fbpx
855-236-0600

All Hands 2021 Award Winners

2021 Award Winners

Congratulations to these Associates for their recent award at the FocusCFO All Hands meeting.

Client for Life Award

Gold Level

Don Cain

CFO, Central Ohio

Tom Flynn

Area President, Central Ohio

Dan Bloom

CFO, Central Ohio

Client for Life Award

Silver Level

Pat Lang

CFO, Central Ohio

Jeff Lacy

Area President, Central Ohio

Jim McKinney

CFO, Central Ohio

Client for Life Award

Bronze Level

Ric Butler

CFO, Central Ohio

Don Cain

CFO, Central Ohio

Darren Cherry

Area President, Central Ohio

Jim Collins

Area President, Southwest Ohio

Scott Davis

CFO, Southwest Ohio

Mike Derringer

Area President, Central Ohio

Jon Doerer

CFO, Michigan

Jeff Farrington

Area President, Michigan

Tom Flynn

Area President, Central Ohio

Peter Geise

CFO, Central Ohio

Greg Gens

Area President, Northern Ohio

Jim Gilbride

Area President, Northern Ohio

Jeff Lacy

Area President, Central Ohio

Pat Lang

CFO, Central Ohio

Jim McKinney

CFO, Central Ohio

Bob Palmerton

CFO, Michigan

Todd Peter

CFO, Northern Ohio

Kyle Rhodebeck

CFO, Central Ohio

Jeff Semple

Area President, Northern Ohio

Skip Vermilya

CFO, Northern Ohio

Mark Vernallis

Area President, Pennsylvania

Todd Whetstone

CFO, Northern Ohio

Lynette Zody

CFO, Central Ohio

CFO Hall of Fame

Gold Level

CURRENT MEMBERS

David Bourke

Director, CFO Services

Bruce Collen

CFO, Central Ohio

Pat Lang

CFO, Central Ohio

Lynnette Zody

CFO, Central Ohio

CFO Hall of Fame

Silver Level

NEW MEMBERS

Sherif Matar

CFO, Central Ohio

CURRENT MEMBERS

Dan Bloom

CFO, Central Ohio

Don Cain

CFO, Central Ohio

Jim McKinney

CFO, Central Ohio

Jim Zins

CFO, Central Ohio

Joe Dougherty

CFO, Central Ohio

CFO Hall of Fame

Bronze Level

NEW MEMBERS

Ed Chong

CFO, Central Ohio

Bob Palmerton

CFO, Michigan

CURRENT MEMBERS

Wendy Brugmann

CFO, Northern Ohio

Will Cooper

CFO, Central Ohio

Dean Cole

CFO, Central Ohio

Kathleen Ferry

CFO, Northern Ohio

David Gouttiere

CFO, Northern Ohio

David Green

CFO, Central Ohio

Todd Peter

CFO, Northern Ohio

Jim Rowlands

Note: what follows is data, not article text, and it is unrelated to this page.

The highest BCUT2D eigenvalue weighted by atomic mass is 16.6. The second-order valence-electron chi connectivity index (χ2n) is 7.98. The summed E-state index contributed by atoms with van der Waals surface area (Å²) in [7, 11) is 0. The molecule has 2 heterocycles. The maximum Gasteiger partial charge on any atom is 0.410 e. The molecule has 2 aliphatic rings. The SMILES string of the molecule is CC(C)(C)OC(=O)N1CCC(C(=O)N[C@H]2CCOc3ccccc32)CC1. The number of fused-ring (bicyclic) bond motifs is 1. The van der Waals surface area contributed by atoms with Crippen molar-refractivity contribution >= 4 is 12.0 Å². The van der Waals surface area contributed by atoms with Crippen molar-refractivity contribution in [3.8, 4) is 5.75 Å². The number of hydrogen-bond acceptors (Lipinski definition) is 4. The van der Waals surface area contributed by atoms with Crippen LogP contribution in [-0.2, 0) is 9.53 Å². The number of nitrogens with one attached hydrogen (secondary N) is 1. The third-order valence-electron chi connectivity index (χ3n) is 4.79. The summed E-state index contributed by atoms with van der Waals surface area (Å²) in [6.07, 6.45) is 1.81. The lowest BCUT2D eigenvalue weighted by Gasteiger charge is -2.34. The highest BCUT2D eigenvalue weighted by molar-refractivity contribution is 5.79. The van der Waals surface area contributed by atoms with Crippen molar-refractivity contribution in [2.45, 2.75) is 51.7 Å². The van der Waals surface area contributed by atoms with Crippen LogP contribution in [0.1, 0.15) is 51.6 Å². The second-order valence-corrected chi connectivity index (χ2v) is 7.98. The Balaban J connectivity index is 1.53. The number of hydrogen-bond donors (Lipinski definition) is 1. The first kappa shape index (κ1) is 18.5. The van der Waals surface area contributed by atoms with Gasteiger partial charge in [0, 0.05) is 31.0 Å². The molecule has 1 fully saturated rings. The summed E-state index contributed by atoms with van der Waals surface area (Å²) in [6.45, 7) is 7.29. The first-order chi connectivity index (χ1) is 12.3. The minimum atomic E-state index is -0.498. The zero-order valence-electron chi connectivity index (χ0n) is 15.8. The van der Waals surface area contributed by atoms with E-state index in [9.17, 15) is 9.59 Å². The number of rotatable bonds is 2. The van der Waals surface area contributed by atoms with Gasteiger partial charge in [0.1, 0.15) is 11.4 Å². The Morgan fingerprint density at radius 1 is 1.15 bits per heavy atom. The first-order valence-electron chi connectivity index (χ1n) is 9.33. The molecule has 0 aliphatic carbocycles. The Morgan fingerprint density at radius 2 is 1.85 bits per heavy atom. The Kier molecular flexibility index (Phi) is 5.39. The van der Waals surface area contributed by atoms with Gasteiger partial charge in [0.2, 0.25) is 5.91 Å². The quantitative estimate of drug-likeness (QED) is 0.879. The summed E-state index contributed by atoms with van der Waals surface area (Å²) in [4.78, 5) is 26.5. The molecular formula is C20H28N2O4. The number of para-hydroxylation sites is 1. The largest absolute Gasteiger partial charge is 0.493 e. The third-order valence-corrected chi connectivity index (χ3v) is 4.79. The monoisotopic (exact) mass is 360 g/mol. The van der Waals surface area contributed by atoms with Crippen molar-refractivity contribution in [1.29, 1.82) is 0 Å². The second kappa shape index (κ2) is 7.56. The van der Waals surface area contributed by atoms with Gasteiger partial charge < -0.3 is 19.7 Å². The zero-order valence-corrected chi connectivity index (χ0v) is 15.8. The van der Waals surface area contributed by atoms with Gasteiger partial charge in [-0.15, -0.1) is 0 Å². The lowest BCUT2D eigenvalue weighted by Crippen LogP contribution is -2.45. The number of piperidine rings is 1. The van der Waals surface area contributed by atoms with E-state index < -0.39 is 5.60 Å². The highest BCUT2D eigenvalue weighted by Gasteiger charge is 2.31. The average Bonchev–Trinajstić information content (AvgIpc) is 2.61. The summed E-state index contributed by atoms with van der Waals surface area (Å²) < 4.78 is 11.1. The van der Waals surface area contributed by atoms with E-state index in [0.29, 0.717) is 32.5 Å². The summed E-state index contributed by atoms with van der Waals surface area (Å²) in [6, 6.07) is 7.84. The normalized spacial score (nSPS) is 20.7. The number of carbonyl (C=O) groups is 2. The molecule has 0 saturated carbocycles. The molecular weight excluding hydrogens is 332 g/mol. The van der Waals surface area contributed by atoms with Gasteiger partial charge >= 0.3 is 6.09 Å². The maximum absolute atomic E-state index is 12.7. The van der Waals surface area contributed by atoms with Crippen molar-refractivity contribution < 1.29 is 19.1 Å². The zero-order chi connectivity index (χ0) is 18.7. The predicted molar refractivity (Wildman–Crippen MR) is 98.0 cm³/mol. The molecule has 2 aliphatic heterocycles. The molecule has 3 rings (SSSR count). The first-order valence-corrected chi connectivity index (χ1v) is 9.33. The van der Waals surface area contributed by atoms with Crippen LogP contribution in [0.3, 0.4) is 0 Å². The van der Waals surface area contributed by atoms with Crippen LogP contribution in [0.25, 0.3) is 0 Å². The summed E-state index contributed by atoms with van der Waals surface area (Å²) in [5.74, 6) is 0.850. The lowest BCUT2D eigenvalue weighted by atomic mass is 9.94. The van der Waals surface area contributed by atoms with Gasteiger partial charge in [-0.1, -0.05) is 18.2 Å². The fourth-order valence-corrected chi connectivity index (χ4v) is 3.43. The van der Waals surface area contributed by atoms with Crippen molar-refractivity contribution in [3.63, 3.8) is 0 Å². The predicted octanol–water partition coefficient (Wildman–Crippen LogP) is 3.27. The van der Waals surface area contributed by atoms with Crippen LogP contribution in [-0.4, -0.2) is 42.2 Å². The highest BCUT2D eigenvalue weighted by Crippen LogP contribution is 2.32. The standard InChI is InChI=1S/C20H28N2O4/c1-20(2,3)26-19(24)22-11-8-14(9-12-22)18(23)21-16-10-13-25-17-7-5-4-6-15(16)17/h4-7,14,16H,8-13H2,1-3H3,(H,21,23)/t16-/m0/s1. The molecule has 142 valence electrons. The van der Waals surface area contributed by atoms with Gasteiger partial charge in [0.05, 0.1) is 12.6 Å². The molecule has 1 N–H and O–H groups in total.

CFO, Northern Ohio

Bob Stecki

CFO, Central Ohio

Skip Vermilya

CFO, Northern Ohio

Scott Lee

CFO, Central Ohio

Walter Himmelman

CFO, Northern Ohio

Scott Davis

CFO, Southwest Ohio

Richard Murch

CFO, Central Ohio

Ric Butler

CFO, Central Ohio

Area President Awards

Rookie of the Year

Michael Stier

Area President, Carolinas

Area President Awards

Rising Star

Lesli Matukaitis

Area President, Michigan 

Mitch Willis

Area President, Pennsylvania

Area President Hall of Fame

Gold Level

NEW MEMBERS

Forest Bookman

Area President, Northern Ohio

CURRENT MEMBERS

Mike Derringer

Area President,
Central Ohio

Tom Flynn

Area President,
Central Ohio

Jeff Lacy

Area President,
Central Ohio

Jeff Semple

Area President,
Northern Ohio

Jim Gilbride

Area President, Central Ohio

Area President Hall of Fame

Silver Level

NEW MEMBERS

Jim Collins

Area President, Southwest Ohio

Bob McAdams

Area President, Central Ohio

CURRENT MEMBERS

Darren Cherry

Area President,
Central Ohio

Fred Dannhauser

Area President,
Northern Ohio

Peter Geise

Area President,
Northern Ohio

Bob Miller

Area President,
Central Ohio

Area President Hall of Fame

Bronze Level

NEW MEMBERS

Mark Vernallis

Area President, Pennsylvania

David Tramontana

Area President, Pennsylvania

CURRENT MEMBERS

Jeff Farrington

Area President,
Michigan

Bob Miller

Area President,
Central Ohio

Greg Gens

Area President,
Northern Ohio

2020 Continuous Learning Award

Exit Planning Institute – CEPA

NEW MEMBERS

Kim Cooper

CFO, Carolinas

Mark Clower

Area President, Southwest Ohio

Michael Stier

Area President, Carolinas

Randy Feger

CFO, Pennsylvania

Mike Derringer

Area President, Central Ohio

Greg Gens

Area President, Northern Ohio

David Green

CFO, Central Ohio

Lesli Matukaitis

Area President, Michigan

Jeff Farrington

Area President, Michigan

Tom Bartos

Area President, Pennsylvania

Forest Bookman

Area President, Northern Ohio

Bob Palmerton

CFO, Michigan

Mark Rust

CFO, Pennsylvania

Peter Geise

Area President, Northern Ohio

Rex Bevis

CFO, Southwest Ohio

Lynette Zody

CFO, Central Ohio

VETERANS

David Bourke

Director,
CFO Services

Darren Cherry

Area President,
Central Ohio

Mark Clower

Area President,
Southwest Ohio

Kathleen Ferry

Area President,
Northern Ohio

Tom Flynn

Area President,
Central Ohio

Jim Gilbride

Area President,
Northern Ohio

Brad Martyn

Visionary and Founder
FocusCFO

Jeff Semple

Area President,
Northern Ohio

FocusCFO Logo 2021

855-236-0600

Mind the Gap

Mind the Gap

By Michael Stier